Energy and Buildings

More than 40% of the UK’s primary energy demand is related to buildings for heating, cooling, ventilation, lighting and powering electrical appliances. As most buildings are not designed for optimum energy use, there is significant potential to reduce the country’s carbon dioxide emissions. The challenge lies in encouraging the construction industry to carry out energy-conscious refurbishment as well as making energy users aware of their behaviour. This is vital if the government’s target of reducing carbon dioxide emissions by 80% of the 1990 value by 2050 is to be achieved since the annual building stock turnover is very low in the UK (~ 1% per annum). The potential for achieving step changes through refurbishment is high as a large number of existing buildings can be expected to face routine refurbishment within the next two decades.


Residential grid connected PV systems are relatively simple to design with easy to predict annual yields. However, the headline economics of residential PV in the UK are at present unattractive. A typical small residential PV system (1 to 3 kWp) as shown in the top figure would cost in the year 2000 around £4,500 per […]


Bar chart showing user contentment before and after atrium installation in office space

Further occupant surveys conducted by the group have shown that compromising one aspect of the indoor comfort conditions can lead to a perceived compromising of all other measures of indoor comfort. A survey conducted in June 2005 inside existing offices adjacent to the PV atrium (c in Figure 1) reveiled a significantly worse perception of indoor […]


1960s building in need of refurbishment
Research update: Building Refurbishment

In industrialised countries building refurbishment is generally considered to be vital in order to achieve major carbon emission reductions in the built environment. At high latitudes the largest single consumer of energy in buildings continues to be space heating required for creating comfortable indoor conditions. For example, a typical 3 bedroom UK house has, on […]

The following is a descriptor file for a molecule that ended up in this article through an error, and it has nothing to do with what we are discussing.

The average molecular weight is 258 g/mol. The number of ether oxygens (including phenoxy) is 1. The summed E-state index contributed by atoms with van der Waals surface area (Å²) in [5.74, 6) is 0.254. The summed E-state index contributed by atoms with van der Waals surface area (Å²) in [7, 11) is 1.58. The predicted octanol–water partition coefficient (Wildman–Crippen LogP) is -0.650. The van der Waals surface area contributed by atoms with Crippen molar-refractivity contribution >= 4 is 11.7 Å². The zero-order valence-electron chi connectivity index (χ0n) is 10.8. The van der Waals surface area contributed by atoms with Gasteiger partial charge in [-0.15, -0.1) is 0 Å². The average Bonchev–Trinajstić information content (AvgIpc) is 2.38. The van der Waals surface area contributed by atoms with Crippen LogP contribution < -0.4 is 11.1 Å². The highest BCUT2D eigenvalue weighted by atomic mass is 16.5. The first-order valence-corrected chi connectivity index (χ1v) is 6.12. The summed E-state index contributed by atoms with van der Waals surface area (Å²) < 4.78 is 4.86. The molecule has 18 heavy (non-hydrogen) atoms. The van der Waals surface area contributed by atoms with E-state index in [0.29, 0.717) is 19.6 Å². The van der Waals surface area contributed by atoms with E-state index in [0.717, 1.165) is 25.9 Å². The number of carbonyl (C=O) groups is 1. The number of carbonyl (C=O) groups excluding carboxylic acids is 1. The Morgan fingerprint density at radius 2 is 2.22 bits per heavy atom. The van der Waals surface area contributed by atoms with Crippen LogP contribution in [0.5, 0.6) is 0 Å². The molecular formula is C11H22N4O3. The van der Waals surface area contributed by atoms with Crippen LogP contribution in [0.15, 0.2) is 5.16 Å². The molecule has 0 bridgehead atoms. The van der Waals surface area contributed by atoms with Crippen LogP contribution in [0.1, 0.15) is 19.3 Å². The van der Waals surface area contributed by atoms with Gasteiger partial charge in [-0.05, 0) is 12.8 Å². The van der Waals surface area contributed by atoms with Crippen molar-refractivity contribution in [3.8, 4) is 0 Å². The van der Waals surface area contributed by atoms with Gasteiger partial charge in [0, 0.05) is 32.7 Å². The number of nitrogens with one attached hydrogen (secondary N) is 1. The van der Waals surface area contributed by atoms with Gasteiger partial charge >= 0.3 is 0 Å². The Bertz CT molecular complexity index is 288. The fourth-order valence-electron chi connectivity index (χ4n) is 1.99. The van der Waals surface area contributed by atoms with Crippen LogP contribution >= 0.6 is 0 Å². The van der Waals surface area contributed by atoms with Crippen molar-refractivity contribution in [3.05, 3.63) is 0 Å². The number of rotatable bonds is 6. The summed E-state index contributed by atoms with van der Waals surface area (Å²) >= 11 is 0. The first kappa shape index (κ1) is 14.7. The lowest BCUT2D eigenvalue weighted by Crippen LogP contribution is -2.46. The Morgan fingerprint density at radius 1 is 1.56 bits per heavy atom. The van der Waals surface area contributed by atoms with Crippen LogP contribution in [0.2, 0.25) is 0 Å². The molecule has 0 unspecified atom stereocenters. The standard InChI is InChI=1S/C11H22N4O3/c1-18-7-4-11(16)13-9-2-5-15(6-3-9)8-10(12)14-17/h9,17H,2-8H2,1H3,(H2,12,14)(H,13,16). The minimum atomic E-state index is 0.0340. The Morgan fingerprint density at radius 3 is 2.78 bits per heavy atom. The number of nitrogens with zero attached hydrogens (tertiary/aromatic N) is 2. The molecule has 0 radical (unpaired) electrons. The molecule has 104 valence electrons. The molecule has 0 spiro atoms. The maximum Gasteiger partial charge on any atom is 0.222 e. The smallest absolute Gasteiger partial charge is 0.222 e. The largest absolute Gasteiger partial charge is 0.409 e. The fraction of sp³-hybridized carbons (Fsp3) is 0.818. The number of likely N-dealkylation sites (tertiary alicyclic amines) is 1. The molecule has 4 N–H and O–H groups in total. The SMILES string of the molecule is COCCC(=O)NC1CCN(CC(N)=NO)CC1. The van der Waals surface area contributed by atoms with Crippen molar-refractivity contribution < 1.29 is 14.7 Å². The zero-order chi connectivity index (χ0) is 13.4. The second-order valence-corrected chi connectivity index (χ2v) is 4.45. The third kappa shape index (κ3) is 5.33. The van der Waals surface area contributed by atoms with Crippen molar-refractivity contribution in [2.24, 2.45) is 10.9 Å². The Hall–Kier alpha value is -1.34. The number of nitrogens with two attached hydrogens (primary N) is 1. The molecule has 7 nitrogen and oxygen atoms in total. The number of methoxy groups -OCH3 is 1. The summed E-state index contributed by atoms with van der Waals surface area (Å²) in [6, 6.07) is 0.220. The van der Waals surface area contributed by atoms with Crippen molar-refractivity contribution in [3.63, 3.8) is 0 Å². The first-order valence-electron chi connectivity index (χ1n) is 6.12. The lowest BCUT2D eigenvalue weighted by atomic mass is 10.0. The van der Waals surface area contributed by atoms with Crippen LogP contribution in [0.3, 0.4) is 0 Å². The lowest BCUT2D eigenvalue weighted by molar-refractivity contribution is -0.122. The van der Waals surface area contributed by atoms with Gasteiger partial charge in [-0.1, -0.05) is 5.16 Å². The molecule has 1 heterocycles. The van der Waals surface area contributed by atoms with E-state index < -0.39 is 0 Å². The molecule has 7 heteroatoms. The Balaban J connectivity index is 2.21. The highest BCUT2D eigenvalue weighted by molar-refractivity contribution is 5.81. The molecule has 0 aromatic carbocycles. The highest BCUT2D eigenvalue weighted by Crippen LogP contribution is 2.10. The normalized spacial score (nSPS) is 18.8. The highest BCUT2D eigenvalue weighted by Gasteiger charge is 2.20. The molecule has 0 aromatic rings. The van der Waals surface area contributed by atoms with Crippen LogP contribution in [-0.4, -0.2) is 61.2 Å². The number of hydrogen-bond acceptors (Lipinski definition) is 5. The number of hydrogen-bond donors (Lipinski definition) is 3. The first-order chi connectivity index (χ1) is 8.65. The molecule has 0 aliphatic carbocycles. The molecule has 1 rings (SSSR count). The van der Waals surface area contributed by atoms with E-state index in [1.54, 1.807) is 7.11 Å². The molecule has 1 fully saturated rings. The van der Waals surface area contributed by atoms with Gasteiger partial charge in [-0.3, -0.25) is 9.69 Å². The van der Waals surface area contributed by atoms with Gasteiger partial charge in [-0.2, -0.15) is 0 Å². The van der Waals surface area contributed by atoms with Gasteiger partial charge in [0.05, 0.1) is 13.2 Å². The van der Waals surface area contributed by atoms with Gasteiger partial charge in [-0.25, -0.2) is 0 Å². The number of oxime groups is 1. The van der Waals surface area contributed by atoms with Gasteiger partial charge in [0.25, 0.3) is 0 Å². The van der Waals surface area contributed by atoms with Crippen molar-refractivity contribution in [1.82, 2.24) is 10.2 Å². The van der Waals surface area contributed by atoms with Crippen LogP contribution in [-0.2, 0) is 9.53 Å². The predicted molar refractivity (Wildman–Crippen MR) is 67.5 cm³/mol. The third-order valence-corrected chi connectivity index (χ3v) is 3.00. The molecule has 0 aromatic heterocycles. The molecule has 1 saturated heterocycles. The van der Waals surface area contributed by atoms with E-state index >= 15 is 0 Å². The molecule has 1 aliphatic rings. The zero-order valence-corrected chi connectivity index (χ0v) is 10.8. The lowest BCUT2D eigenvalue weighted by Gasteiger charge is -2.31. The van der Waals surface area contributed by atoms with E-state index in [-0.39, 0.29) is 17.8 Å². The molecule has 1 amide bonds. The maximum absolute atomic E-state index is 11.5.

Carbon dioxide monitoring data

The carbon dioxide concentration levels normally observed in indoor environments range from 350 to 2,500 ppm and are typically between 500 and 1,500 ppm. Current literature suggests that a building’s carbon dioxide concentration can be seen as an indicator for both volatile organic component (VOC) concentration and general indoor air quality. However, the potential to […]


PV facade leading to internal gain

The question of how to qualify and quantify good building performance is not trivial to answer. A well performing building from a carbon footprint perspective may not automatically be well performing in terms of occupant satisfaction (Figure 1). Similarly building performance may be understood quite differently by different groups of building users as ‘performance’ can […]


Office thermal camera survey image

The group’s research has highlighted that at present environmental control facilities are often not correctly applied, or more usually, incorrectly used due to their complexity or unintuitive mode of operation. It has been shown that there is often lack of interaction between users and their buildings. Façade interaction studies of an office building highlighted rather […]


Building envelope refurbishment

Within the framework of the IDCOP research project a pre-refurbishment tool for assessing buildings was developed (Figure 1). This tool which is termed B-space assesses the energy demand of multi-storey office buildings taking into account occupier comfort. B-space is targeted at asset mangers as main user group. It enables calculation of a building’s carbon footprint […]


graph of summer temperature in the South of the UK vs time

Human-made emissions be it from buildings, business, agriculture or transport are now commonly accepted to be the main cause of the global warming trend which is currently being experienced. The Sustainable Energy Research Group is conducting research on climate change issues by assessing future climate impacts in particular in terms of the future performance of […]


The University of Southampton has three permanently grid connected PV systems on its Highfield Campus designed and serviced by the Sustainable Energy Research Group. The installed capacity of these three facilities is about 20 kWp: (a) George Thomas Building – 12.2 kWp atrium (b) Building 2 – 7.2 kWp vertical façade (c) Eustice Building – […]


Grant details: IDCOP

“Innovation in Design, Construction & Operation of Buildings for People” (IDCOP) is a multi institutional research programme funded under the Engineering and Physical Sciences Research Council (EPSRC) Sustainable Urban Environment (SUE) programme. The aim of the IDCOP consortium is to find new ways to improve the performance of building envelopes over the whole building life cycle. The […]